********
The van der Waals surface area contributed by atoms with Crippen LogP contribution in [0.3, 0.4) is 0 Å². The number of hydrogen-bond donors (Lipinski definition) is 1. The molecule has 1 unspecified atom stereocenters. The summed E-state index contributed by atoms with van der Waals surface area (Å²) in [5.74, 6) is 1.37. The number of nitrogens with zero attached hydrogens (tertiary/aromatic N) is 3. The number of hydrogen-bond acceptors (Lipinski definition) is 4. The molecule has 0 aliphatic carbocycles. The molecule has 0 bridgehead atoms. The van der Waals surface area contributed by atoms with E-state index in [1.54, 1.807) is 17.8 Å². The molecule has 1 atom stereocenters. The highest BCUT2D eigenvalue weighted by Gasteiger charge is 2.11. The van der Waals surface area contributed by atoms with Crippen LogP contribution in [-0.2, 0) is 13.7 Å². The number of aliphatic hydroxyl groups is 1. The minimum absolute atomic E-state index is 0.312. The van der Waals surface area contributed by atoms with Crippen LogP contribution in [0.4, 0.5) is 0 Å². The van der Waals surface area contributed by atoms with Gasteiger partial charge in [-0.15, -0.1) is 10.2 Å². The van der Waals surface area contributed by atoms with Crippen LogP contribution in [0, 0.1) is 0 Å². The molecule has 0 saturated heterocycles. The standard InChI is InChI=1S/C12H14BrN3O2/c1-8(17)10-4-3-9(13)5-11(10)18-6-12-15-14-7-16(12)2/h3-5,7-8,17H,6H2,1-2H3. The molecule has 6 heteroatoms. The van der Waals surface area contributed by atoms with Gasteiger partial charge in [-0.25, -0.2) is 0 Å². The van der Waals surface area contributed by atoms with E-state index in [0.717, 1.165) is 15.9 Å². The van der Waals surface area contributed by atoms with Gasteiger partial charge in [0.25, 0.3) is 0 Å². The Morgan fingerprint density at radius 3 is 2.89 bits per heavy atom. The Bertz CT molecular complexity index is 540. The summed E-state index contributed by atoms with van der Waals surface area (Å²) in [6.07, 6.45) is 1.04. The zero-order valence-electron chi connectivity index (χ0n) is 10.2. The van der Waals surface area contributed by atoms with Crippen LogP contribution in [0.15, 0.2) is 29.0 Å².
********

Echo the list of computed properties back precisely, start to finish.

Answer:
The van der Waals surface area contributed by atoms with Crippen LogP contribution in [0.3, 0.4) is 0 Å². The number of hydrogen-bond donors (Lipinski definition) is 1. The molecule has 1 unspecified atom stereocenters. The summed E-state index contributed by atoms with van der Waals surface area (Å²) in [5.74, 6) is 1.37. The number of nitrogens with zero attached hydrogens (tertiary/aromatic N) is 3. The number of hydrogen-bond acceptors (Lipinski definition) is 4. The molecule has 0 aliphatic carbocycles. The molecule has 0 bridgehead atoms. The van der Waals surface area contributed by atoms with E-state index in [1.54, 1.807) is 17.8 Å². The molecule has 1 atom stereocenters. The highest BCUT2D eigenvalue weighted by Gasteiger charge is 2.11. The van der Waals surface area contributed by atoms with Crippen LogP contribution in [-0.2, 0) is 13.7 Å². The number of aliphatic hydroxyl groups is 1. The minimum absolute atomic E-state index is 0.312. The van der Waals surface area contributed by atoms with Crippen LogP contribution in [0.4, 0.5) is 0 Å². The van der Waals surface area contributed by atoms with Gasteiger partial charge in [-0.15, -0.1) is 10.2 Å². The van der Waals surface area contributed by atoms with Crippen LogP contribution in [0, 0.1) is 0 Å². The molecule has 0 saturated heterocycles. The standard InChI is InChI=1S/C12H14BrN3O2/c1-8(17)10-4-3-9(13)5-11(10)18-6-12-15-14-7-16(12)2/h3-5,7-8,17H,6H2,1-2H3. The molecule has 6 heteroatoms. The van der Waals surface area contributed by atoms with Gasteiger partial charge in [-0.25, -0.2) is 0 Å². The van der Waals surface area contributed by atoms with E-state index in [0.717, 1.165) is 15.9 Å². The van der Waals surface area contributed by atoms with Gasteiger partial charge in [0.25, 0.3) is 0 Å². The Morgan fingerprint density at radius 3 is 2.89 bits per heavy atom. The Bertz CT molecular complexity index is 540. The summed E-state index contributed by atoms with van der Waals surface area (Å²) in [6.07, 6.45) is 1.04. The zero-order valence-electron chi connectivity index (χ0n) is 10.2. The van der Waals surface area contributed by atoms with Crippen LogP contribution in [0.15, 0.2) is 29.0 Å².